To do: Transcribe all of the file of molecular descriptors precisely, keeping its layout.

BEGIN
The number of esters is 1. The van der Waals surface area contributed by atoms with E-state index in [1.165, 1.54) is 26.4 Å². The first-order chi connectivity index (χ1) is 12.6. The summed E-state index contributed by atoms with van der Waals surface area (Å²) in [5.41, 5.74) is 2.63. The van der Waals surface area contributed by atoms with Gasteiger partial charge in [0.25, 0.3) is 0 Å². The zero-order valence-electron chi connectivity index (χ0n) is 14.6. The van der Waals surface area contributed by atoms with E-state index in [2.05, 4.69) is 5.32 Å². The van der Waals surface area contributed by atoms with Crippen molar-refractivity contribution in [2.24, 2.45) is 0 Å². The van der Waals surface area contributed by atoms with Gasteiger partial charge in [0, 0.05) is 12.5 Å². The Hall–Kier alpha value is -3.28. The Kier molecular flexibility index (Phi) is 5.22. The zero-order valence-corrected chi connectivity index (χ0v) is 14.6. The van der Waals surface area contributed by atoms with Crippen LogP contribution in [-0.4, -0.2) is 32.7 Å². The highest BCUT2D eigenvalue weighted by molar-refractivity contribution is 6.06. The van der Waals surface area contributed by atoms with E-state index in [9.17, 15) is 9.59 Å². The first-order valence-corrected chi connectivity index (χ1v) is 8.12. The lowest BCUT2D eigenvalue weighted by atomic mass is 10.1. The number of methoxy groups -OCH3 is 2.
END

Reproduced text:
The number of esters is 1. The van der Waals surface area contributed by atoms with E-state index in [1.165, 1.54) is 26.4 Å². The first-order chi connectivity index (χ1) is 12.6. The summed E-state index contributed by atoms with van der Waals surface area (Å²) in [5.41, 5.74) is 2.63. The van der Waals surface area contributed by atoms with Gasteiger partial charge in [0.25, 0.3) is 0 Å². The zero-order valence-electron chi connectivity index (χ0n) is 14.6. The van der Waals surface area contributed by atoms with E-state index in [2.05, 4.69) is 5.32 Å². The van der Waals surface area contributed by atoms with Crippen molar-refractivity contribution in [2.24, 2.45) is 0 Å². The van der Waals surface area contributed by atoms with Gasteiger partial charge in [0, 0.05) is 12.5 Å². The Hall–Kier alpha value is -3.28. The Kier molecular flexibility index (Phi) is 5.22. The zero-order valence-corrected chi connectivity index (χ0v) is 14.6. The van der Waals surface area contributed by atoms with Crippen LogP contribution in [-0.4, -0.2) is 32.7 Å². The highest BCUT2D eigenvalue weighted by molar-refractivity contribution is 6.06. The van der Waals surface area contributed by atoms with E-state index in [9.17, 15) is 9.59 Å². The first-order valence-corrected chi connectivity index (χ1v) is 8.12. The lowest BCUT2D eigenvalue weighted by atomic mass is 10.1. The number of methoxy groups -OCH3 is 2.